IMPACTS of the Russia-Ukraine conflict have overflowed into the maritime industry; some merchant ships have been struck by bombs and missiles and another seized under sanctions.

Russian forces invaded Ukraine on Thursday 24 February in an attack condemned by governments worldwide.

Parts of the Black Sea were quickly shut down as Ukrainian ports were closed and shipping companies diverted vessels away from the region.

However, reports have emerged over the weekend describing the damage sustained by three merchant ships in the area.

According to Reuters, Ukraine has reported two non-military vessels were hit by Russian missiles in the Black Sea on Friday 25 February.

Millennial Spirit, a Moldova-flagged chemical tanker, was reportedly carrying 600 tonnes of diesel when it was struck by a Russian military ship near the Ukrainian port of Odessa.

It is understood the crew was comprised of Russian nationals, all of whom abandoned ship when the ship caught fire. Reports indicate two crewmembers were seriously injured.

The second vessel to sustain missile damage that day was Namura Queen, a Panama-flagged cargo ship due to load grain at Port of Pivdennyi in Ukraine.

News reports suggest the ship was owned by a Japanese firm and had a crew of 20 Filipino seafarers, one of whom sustained a non-life-threatening injury.

The two incidents follow reports of a Turkish-owned bulk carrier being hit by a bomb off the coast of Odessa on Thursday.

No casualties were reported onboard the Marshall Islands-flagged Yasa Jupiter. Reuters said the ship soon resumed its voyage to Romania.

In the English Channel, a Russia-flagged ro-ro cargo ship was reportedly intercepted by French sea police while en route to Saint Petersburg.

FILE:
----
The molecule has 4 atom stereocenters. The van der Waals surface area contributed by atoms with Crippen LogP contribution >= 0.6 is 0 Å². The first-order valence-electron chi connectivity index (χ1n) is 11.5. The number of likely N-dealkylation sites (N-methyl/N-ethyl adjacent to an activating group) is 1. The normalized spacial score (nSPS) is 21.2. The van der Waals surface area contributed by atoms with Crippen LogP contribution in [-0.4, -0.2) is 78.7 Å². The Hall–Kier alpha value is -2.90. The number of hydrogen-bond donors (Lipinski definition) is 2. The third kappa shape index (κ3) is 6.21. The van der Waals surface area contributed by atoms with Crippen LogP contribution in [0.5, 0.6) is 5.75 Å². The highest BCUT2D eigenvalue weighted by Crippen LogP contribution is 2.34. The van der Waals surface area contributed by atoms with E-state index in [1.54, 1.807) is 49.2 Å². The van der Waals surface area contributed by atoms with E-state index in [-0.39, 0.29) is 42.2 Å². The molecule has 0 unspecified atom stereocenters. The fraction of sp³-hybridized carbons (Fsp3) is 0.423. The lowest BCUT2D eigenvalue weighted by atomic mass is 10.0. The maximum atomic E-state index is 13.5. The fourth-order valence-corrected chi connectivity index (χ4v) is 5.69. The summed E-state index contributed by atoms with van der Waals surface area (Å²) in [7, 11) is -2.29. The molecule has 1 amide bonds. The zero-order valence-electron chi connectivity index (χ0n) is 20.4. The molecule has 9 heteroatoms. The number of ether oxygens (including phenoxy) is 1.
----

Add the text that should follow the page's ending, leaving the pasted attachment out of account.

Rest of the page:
It is understood Baltic Leader was seized under suspicions it was linked to Russian interests targeted by US sanctions.

The Russian embassy in France is reportedly asking for an explanation from French authorities over the seizure.

Meantime, several shipping companies operating in the Black Sea have suspended services in the region and have diverted cargo away from Ukrainian ports.

On Sunday, Maersk issued a statement advising customers of its approach to maintaining the movement of freight.

“To prevent congestion in key ports, we are moving cargo to and from Ukraine to ports with less yard density that still possess the required reefer plugs to retain perishable commodities, and earlier this week we announced a series of relief packages,” the company said.

Maersk said air and rail offerings can also serve as a means of alternative transport for cargo still at origin.

The statement also suggested seafarers have been impacted by the situation, aligning with concerns that impacts for local seafarers could carry adverse consequences for supply chains.

“Crew changes were stopped for those on the way to home to Ukraine due to security concerns and they have now been set up in Poland for the next few days as we track the situation.”

The company said it is monitoring the developments in nearby waters and understands the situation could escalate and have further impact on its people and services.